Get the Scoop on Kombucha and Why Wellness Advocates Love it!

Get the Scoop on Kombucha and Why Wellness Advocates Love it!

As we learn more about the links between the gut microbiome and holistic health, a few new trends have risen to the forefront of the wellness movement. Kombucha is one of them. While kombucha has been a mainstay in Asian cultures for centuries, it’s relatively new in the West. Nevertheless, it’s something many health advocates have begun to embrace—and for good reason!

The potential benefits of kombucha are many, and there’s a body of evidence out there that correlates the probiotic properties of kombucha to better gut health. If you’re following the evangelists of gut health as a gateway to holistic wellness, you’re going to want to get the scoop on kombucha.

First, what is kombucha?

Kombucha is fermented tea—that is to say, it has active bacteria in it. These are good bacteria (probiotics) that are akin to what you’d find in yogurt or kefir. And while many people are initially put off by the silt of these cultures gathered at the bottom of their glass or bottle, they quickly come to love kombucha for both the taste and the benefits it offers.

Kombucha is made by adding bacteria cultures to brewed black or green tea—usually active yeast and sugar. Then, the tea ferments over the course of a week or two. The result is a foamy tea drink that contains a symbiotic colony of bacteria and yeast (SCOBY). Modern fermentation also includes acetic acid, which naturally carbonates kombucha.

Raw (unflavored) kombucha is an acquired taste and today, there are many different types of flavored kombucha out there to try.

What are the benefits of kombucha?

Like many ancient remedies, the health benefits of kombucha are only now beginning to see scientific studies. That said, there’s a wide body of anecdotal evidence that points to the probiotic and wellness benefits of this fermented drink.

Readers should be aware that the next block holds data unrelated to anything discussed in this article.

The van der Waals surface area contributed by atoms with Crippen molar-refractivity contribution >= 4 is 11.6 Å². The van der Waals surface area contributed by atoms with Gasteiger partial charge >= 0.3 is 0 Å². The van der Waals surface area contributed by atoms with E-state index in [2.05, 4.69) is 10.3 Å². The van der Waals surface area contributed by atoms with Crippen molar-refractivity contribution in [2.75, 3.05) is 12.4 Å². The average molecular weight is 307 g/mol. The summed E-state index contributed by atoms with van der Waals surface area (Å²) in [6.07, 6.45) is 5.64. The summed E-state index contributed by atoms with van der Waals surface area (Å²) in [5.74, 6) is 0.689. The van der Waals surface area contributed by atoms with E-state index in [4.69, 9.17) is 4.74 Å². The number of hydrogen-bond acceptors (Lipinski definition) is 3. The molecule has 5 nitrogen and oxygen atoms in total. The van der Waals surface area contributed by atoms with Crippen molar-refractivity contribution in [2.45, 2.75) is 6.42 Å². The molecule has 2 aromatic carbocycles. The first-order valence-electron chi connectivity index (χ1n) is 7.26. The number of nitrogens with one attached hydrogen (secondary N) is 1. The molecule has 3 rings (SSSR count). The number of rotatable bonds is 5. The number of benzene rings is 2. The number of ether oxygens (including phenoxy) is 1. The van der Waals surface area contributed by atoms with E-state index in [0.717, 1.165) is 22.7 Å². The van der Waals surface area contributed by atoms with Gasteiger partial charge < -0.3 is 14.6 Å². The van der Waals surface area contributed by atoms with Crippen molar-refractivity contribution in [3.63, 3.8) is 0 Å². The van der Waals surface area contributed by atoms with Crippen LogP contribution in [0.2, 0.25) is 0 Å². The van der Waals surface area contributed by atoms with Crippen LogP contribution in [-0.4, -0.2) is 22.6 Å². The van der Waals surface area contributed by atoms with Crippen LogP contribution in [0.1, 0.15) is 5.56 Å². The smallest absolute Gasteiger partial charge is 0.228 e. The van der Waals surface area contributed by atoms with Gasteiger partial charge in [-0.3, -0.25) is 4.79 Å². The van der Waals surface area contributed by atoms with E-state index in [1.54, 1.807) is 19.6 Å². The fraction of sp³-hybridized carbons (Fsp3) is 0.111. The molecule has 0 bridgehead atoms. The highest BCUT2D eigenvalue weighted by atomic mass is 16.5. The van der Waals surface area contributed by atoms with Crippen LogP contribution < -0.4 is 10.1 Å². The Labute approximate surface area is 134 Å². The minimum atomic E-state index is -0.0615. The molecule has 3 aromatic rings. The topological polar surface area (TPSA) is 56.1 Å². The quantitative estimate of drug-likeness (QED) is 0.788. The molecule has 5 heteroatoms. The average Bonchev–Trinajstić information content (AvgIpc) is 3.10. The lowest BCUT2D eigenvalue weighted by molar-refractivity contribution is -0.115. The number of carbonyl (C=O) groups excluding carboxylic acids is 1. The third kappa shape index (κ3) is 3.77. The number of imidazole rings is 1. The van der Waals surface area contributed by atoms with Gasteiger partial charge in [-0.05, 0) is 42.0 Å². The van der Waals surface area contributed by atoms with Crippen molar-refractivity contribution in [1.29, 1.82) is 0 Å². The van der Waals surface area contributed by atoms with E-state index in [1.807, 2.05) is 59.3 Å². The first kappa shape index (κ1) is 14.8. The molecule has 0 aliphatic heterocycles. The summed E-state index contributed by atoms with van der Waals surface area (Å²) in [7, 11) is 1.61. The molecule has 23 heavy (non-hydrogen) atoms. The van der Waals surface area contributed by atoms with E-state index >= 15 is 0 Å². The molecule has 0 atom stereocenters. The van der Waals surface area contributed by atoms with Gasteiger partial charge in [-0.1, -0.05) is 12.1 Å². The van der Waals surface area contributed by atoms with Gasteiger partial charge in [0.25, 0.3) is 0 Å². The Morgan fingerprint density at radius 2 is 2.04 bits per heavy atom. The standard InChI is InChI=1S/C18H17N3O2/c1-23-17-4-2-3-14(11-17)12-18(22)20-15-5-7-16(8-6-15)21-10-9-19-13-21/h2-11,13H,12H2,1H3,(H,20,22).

For starters, the fermentation process fosters a wealth of probiotics, including several species of lactic-acid bacteria, which are proven to aid gut function. When green tea is fermented into kombucha, there’s also the presence of polyphenols—powerful antioxidants that combine to improve gut health. This also coincides with kombucha’s ability to reduce liver toxicity, improving our body’s ability to process waste.

Because kombucha is made with green and black teas, it’s also imbued with the health benefits of these teas. For example, green tea kombucha delivers energizing properties, while black tea kombucha is reported to stimulate mental clarity and focus. Both offer metabolism boosts, which is mirrored in kombucha.

As more studies probe the benefits of fermented teas like kombucha and mushroom tea, the science behind their probiotic and wellness benefits will become clearer.

Kombucha as part of a lifestyle

Kombucha is a great wellness supplement when used within a health-minded lifestyle. Drinking kombucha while plowing through a plate of greasy nachos won’t do much for your wellness (and might even give you a stomach ache). Instead, kombucha is a great additive to other wellness practices.

Many people drink kombucha after a meditative session or yoga, supplementing their calm mind and restored body with the properties of kombucha. Others drink green tea kombucha in the morning to jumpstart their day, as opposed to coffee. Still more people will drink kombucha as part of a cleanse or while they’re intermittently fasting, as a way to stimulate their body’s healing and restorative processes. Used in conjunction with positive wellness practices, kombucha’s benefits are increased!

What to watch out for

Kombucha has quickly become trendy, which means there are a lot of inferior products out there to beware of. For example, some kombuchas contain preservatives, which is distinctly the opposite of kombucha’s philosophy: a fresh, fermented drink with active bacteria. Other kombucha drinks are over-sugared, which will lessen the positive impact on your gut’s health.

Finally, beware of kombucha with high alcohol content. While the fermentation process naturally produces a small amount of alcohol, there’s a new trend in fermenting kombucha for the purpose of making an alcoholic beverage. While this might be a neat novelty in a bar, it does very little for your gut health or overall wellness.

Embrace kombucha

Kombucha is an acquired taste and not everyone will have an immediately positive reaction to the earthy, natural taste of kombucha. The good news is, you’ll warm up to the taste and find a deep appreciation for the benefits this drink offers. There’s a reason it’s survived for thousands of years and why wellness advocates today preach their love of kombucha! Give it a try and see for yourself.

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